No Associated Press content was harmed in the writing of this post
Lindsay Beyerstein and Charles & Phoenix Woman at Mercury Rising did a great job last week documenting the security overreactions in the Twin Cities. Here is a good place to start with the latter, and of course keep in mind Phoenix Woman’s caveat that in at least one instance: “Nothing I saw indicated that the police were really overstepping their bounds. I think the force they used was a little excessive at the end, but not completely out of line.” By the way, a week ago I barely knew who Amy Goodman was. I have since learned that she is a great American journalist, and a patriot.
In his last months, President Bush is working to ensure that his successor will have the greatly expanded power of the executive branch - unprecedented in American history - that Bush instituted after 9/11. His chief enabler in this ever-increasing surveillance of American citizens is Attorney General Michael Mukasey. Senate Judiciary Committee Chairman Patrick Leahy and ranking minority member Arlen Specter are aware of Mukasey’s plan for new FBI guidelines that could begin national security and criminal investigations of racial and ethnic groups without any evidence of wrongdoing.I covered this a couple of weeks ago but it’s good to see other folks making some noise about it as well.
The Polish prosecutor’s office is investigating allegations that there was a CIA prison in Poland where al Qaeda suspects were questioned and guards might have used methods close to torture, the prime minister’s top adviser said on Friday.At Corrente commenter DamonMI observed:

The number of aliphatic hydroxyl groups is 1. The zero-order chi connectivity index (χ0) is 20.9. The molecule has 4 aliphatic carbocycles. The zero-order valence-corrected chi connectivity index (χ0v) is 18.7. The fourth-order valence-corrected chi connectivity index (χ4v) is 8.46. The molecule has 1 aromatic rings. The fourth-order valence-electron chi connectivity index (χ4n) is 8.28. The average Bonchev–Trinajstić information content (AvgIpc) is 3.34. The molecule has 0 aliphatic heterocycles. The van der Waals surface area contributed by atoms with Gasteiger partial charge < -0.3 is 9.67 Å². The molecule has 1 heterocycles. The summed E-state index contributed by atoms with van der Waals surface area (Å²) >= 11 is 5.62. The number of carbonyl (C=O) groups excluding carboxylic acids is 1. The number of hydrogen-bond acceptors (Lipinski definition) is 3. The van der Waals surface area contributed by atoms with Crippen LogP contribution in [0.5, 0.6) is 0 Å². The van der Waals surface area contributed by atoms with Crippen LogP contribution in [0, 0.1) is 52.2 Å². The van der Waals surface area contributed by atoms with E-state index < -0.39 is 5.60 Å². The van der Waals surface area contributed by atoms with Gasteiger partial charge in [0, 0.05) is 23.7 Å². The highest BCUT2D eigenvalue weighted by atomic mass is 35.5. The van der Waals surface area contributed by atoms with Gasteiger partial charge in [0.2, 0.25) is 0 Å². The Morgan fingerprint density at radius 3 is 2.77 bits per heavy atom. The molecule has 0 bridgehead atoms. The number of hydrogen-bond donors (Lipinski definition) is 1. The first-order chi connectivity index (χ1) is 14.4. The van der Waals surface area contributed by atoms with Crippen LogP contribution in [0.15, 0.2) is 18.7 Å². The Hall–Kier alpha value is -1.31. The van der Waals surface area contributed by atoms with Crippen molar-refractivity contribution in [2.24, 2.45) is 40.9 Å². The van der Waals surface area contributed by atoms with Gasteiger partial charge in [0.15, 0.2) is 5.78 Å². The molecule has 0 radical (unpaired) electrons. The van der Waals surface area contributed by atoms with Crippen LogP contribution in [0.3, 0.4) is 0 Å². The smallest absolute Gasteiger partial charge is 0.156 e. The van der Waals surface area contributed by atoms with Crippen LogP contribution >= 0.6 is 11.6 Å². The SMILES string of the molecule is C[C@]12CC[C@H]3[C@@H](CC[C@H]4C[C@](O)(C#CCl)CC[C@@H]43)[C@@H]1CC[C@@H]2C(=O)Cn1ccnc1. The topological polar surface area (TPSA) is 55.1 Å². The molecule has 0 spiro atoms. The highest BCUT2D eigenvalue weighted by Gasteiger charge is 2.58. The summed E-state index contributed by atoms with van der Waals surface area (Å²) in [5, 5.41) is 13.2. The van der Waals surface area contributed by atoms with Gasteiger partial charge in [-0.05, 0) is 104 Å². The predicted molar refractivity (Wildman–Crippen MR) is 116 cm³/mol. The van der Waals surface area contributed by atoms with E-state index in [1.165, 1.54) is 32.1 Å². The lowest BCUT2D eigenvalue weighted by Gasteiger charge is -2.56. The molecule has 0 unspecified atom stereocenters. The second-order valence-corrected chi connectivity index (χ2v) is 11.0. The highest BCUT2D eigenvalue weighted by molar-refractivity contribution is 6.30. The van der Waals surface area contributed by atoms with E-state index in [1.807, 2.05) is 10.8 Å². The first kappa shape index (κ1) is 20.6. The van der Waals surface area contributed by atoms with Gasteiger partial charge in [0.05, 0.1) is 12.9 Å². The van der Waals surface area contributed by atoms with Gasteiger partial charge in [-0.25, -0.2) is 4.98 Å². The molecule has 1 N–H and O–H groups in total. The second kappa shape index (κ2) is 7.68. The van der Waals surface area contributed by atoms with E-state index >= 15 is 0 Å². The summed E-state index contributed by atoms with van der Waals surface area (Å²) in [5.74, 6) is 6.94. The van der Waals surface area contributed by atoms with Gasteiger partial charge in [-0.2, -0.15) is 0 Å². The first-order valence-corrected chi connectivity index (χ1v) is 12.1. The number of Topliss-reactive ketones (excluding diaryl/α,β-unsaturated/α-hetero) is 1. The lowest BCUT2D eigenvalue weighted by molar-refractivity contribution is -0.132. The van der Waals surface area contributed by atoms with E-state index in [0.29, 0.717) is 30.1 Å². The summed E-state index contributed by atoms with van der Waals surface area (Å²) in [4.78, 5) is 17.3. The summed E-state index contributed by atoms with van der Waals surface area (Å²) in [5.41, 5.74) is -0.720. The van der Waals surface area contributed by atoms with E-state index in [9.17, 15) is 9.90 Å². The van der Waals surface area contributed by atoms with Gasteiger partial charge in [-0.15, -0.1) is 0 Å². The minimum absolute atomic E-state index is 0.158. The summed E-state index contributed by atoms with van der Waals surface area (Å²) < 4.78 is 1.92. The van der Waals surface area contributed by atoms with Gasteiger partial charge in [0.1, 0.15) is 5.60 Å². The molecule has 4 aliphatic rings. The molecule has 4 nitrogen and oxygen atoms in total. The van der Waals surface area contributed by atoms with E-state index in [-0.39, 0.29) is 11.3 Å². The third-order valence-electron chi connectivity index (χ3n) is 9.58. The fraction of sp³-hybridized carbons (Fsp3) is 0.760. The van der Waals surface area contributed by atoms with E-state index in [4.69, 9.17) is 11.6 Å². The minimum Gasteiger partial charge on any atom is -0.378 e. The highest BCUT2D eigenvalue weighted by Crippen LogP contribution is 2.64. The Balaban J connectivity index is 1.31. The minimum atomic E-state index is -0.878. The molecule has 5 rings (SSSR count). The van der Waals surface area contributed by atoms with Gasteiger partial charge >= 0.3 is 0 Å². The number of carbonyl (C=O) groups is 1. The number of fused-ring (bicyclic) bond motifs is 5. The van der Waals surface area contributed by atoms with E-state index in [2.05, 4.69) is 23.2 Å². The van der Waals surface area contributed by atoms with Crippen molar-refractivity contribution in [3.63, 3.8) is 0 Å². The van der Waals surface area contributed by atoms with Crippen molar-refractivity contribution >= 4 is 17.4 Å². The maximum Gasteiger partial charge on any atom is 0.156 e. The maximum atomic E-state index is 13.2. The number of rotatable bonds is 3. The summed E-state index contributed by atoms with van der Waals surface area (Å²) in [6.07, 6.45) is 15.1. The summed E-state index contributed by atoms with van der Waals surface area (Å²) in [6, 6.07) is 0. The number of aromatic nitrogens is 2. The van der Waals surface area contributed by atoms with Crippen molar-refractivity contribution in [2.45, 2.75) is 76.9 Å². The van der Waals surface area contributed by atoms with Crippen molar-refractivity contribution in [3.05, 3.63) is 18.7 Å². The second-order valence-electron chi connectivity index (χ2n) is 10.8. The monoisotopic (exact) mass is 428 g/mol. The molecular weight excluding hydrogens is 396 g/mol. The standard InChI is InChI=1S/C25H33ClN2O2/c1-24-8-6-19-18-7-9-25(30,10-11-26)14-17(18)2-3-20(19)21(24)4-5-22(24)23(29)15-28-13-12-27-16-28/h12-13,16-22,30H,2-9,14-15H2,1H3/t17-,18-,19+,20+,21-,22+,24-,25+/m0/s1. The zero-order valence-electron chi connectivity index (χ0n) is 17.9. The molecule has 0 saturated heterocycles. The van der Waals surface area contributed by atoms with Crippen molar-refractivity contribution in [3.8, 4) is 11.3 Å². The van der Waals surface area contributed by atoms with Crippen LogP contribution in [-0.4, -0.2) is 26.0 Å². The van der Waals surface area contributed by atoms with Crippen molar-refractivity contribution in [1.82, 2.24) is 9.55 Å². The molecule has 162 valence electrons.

These governments (if this is true) chose to participate. I find too often that we blame other government’s involvement in the “War on Terrorism” on Bush and his influence. I can’t tell you how many times I’ve heard the “Well, Bush was a bad influence of Tony Blair” argument. Fact of the matter is that these leaders are responsible for their own decisions, ultimately, and some countries/leaders refused to play along.A few bad apples, you might say.
Terrorist states are seeking nuclear weapons without delay … [Obama] wants to meet them without preconditions. Al Qaeda terrorists still plot to inflict catastrophic harm on America … he’s worried that someone won’t read them their rights?Kristen: “I thought here we go again — another irrational opponent of habeas corpus.” Yup. It sounds like the only change she would bring to the White House would be an extra X chromosome. And I was going to let this pass, but since I went to the trouble of finding the text of her speech I may as well point it out:
To the families of special-needs children all across this country, I have a message: For years, you sought to make America a more welcoming place for your sons and daughters. I pledge to you that if we are elected, you will have a friend and advocate in the White House.My immediate reaction was, what will you do - cheer from the stands at the Special Olympics? (UPDATE: Samantha Henig has much more over here. I’m not the only one wondering about specifics.) Republicans have mastered the art of making the right noises for public consumption and doing nothing afterward. The “you’re on your own” part of the Obama campaign might be its most effective attack. Governor Palin, please name one way special needs children will be better off for your having been Vice President. In fact, Name One could be an effective companion message to You’re On Your Own: Name One form your advocacy will take. Name One Way you are different from the President on a major issue. Name One liberal who has launched sexist attacks against Palin. We don’t need comprehensive lists or detailed position papers, just Name One. And repeat it over and over.